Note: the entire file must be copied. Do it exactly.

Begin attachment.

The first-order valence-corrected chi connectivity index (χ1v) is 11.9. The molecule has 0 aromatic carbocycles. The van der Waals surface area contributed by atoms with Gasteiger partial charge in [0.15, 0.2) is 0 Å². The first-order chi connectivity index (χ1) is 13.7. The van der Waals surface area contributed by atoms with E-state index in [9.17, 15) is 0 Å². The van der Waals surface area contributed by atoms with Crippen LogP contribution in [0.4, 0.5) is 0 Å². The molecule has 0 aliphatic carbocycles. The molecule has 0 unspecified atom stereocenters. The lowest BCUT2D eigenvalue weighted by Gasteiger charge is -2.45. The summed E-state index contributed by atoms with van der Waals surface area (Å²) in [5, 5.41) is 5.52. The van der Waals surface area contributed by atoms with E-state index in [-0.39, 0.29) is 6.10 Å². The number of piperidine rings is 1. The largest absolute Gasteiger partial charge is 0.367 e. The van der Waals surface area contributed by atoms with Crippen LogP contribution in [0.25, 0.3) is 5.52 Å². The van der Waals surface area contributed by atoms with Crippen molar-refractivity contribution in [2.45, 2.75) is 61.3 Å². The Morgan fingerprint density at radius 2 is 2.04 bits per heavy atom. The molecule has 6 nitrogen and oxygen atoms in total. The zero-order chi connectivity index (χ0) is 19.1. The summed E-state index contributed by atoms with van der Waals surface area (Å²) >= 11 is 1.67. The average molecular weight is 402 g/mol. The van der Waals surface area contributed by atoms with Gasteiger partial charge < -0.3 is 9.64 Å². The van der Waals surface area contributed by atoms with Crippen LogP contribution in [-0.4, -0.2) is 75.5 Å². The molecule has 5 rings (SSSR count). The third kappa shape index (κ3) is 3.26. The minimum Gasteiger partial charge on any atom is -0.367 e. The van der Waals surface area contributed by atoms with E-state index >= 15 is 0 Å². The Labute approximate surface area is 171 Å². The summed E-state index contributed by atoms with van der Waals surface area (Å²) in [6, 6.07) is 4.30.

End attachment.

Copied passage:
The first-order valence-corrected chi connectivity index (χ1v) is 11.9. The molecule has 0 aromatic carbocycles. The van der Waals surface area contributed by atoms with Gasteiger partial charge in [0.15, 0.2) is 0 Å². The first-order chi connectivity index (χ1) is 13.7. The van der Waals surface area contributed by atoms with E-state index in [9.17, 15) is 0 Å². The van der Waals surface area contributed by atoms with Crippen LogP contribution in [0.4, 0.5) is 0 Å². The molecule has 0 aliphatic carbocycles. The molecule has 0 unspecified atom stereocenters. The lowest BCUT2D eigenvalue weighted by Gasteiger charge is -2.45. The summed E-state index contributed by atoms with van der Waals surface area (Å²) in [5, 5.41) is 5.52. The van der Waals surface area contributed by atoms with E-state index in [-0.39, 0.29) is 6.10 Å². The number of piperidine rings is 1. The largest absolute Gasteiger partial charge is 0.367 e. The van der Waals surface area contributed by atoms with Crippen LogP contribution in [0.25, 0.3) is 5.52 Å². The van der Waals surface area contributed by atoms with Crippen molar-refractivity contribution in [2.45, 2.75) is 61.3 Å². The Morgan fingerprint density at radius 2 is 2.04 bits per heavy atom. The molecule has 6 nitrogen and oxygen atoms in total. The zero-order chi connectivity index (χ0) is 19.1. The summed E-state index contributed by atoms with van der Waals surface area (Å²) >= 11 is 1.67. The average molecular weight is 402 g/mol. The van der Waals surface area contributed by atoms with Gasteiger partial charge < -0.3 is 9.64 Å². The van der Waals surface area contributed by atoms with Crippen LogP contribution in [-0.4, -0.2) is 75.5 Å². The molecule has 5 rings (SSSR count). The third kappa shape index (κ3) is 3.26. The minimum Gasteiger partial charge on any atom is -0.367 e. The van der Waals surface area contributed by atoms with E-state index >= 15 is 0 Å². The Labute approximate surface area is 171 Å². The summed E-state index contributed by atoms with van der Waals surface area (Å²) in [6, 6.07) is 4.30.